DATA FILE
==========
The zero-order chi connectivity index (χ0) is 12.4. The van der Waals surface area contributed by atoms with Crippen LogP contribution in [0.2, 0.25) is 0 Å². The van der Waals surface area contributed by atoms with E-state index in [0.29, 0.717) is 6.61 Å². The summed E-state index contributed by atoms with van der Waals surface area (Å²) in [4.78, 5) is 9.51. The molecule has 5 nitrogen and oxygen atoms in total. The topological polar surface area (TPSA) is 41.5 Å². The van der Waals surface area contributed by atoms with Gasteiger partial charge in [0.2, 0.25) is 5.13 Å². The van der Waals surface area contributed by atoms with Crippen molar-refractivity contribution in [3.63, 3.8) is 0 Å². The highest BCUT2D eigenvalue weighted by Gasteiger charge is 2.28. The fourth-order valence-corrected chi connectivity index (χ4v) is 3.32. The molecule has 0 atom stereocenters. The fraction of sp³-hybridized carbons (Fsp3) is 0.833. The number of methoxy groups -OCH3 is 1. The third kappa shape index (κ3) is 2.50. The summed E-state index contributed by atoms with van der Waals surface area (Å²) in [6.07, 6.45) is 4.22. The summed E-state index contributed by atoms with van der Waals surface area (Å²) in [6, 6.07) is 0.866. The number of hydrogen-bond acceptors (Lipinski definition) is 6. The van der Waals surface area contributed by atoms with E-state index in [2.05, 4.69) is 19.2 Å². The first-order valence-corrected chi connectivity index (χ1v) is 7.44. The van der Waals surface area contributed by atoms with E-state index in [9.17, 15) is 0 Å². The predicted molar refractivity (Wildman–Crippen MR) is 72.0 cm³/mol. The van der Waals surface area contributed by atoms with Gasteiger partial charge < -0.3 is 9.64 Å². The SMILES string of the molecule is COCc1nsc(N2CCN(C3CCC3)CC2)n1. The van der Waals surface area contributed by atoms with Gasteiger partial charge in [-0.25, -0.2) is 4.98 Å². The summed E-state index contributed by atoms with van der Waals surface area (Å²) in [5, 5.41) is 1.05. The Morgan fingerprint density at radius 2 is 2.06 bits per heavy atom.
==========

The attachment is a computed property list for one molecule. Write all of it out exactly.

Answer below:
The zero-order chi connectivity index (χ0) is 12.4. The van der Waals surface area contributed by atoms with Crippen LogP contribution in [0.2, 0.25) is 0 Å². The van der Waals surface area contributed by atoms with E-state index in [0.29, 0.717) is 6.61 Å². The summed E-state index contributed by atoms with van der Waals surface area (Å²) in [4.78, 5) is 9.51. The molecule has 5 nitrogen and oxygen atoms in total. The topological polar surface area (TPSA) is 41.5 Å². The van der Waals surface area contributed by atoms with Gasteiger partial charge in [0.2, 0.25) is 5.13 Å². The van der Waals surface area contributed by atoms with Crippen molar-refractivity contribution in [3.63, 3.8) is 0 Å². The highest BCUT2D eigenvalue weighted by Gasteiger charge is 2.28. The fourth-order valence-corrected chi connectivity index (χ4v) is 3.32. The molecule has 0 atom stereocenters. The fraction of sp³-hybridized carbons (Fsp3) is 0.833. The number of methoxy groups -OCH3 is 1. The third kappa shape index (κ3) is 2.50. The summed E-state index contributed by atoms with van der Waals surface area (Å²) in [6.07, 6.45) is 4.22. The summed E-state index contributed by atoms with van der Waals surface area (Å²) in [6, 6.07) is 0.866. The number of hydrogen-bond acceptors (Lipinski definition) is 6. The van der Waals surface area contributed by atoms with E-state index in [2.05, 4.69) is 19.2 Å². The first-order valence-corrected chi connectivity index (χ1v) is 7.44. The van der Waals surface area contributed by atoms with E-state index in [9.17, 15) is 0 Å². The predicted molar refractivity (Wildman–Crippen MR) is 72.0 cm³/mol. The van der Waals surface area contributed by atoms with Gasteiger partial charge < -0.3 is 9.64 Å². The SMILES string of the molecule is COCc1nsc(N2CCN(C3CCC3)CC2)n1. The van der Waals surface area contributed by atoms with Gasteiger partial charge in [-0.25, -0.2) is 4.98 Å². The summed E-state index contributed by atoms with van der Waals surface area (Å²) in [5, 5.41) is 1.05. The Morgan fingerprint density at radius 2 is 2.06 bits per heavy atom.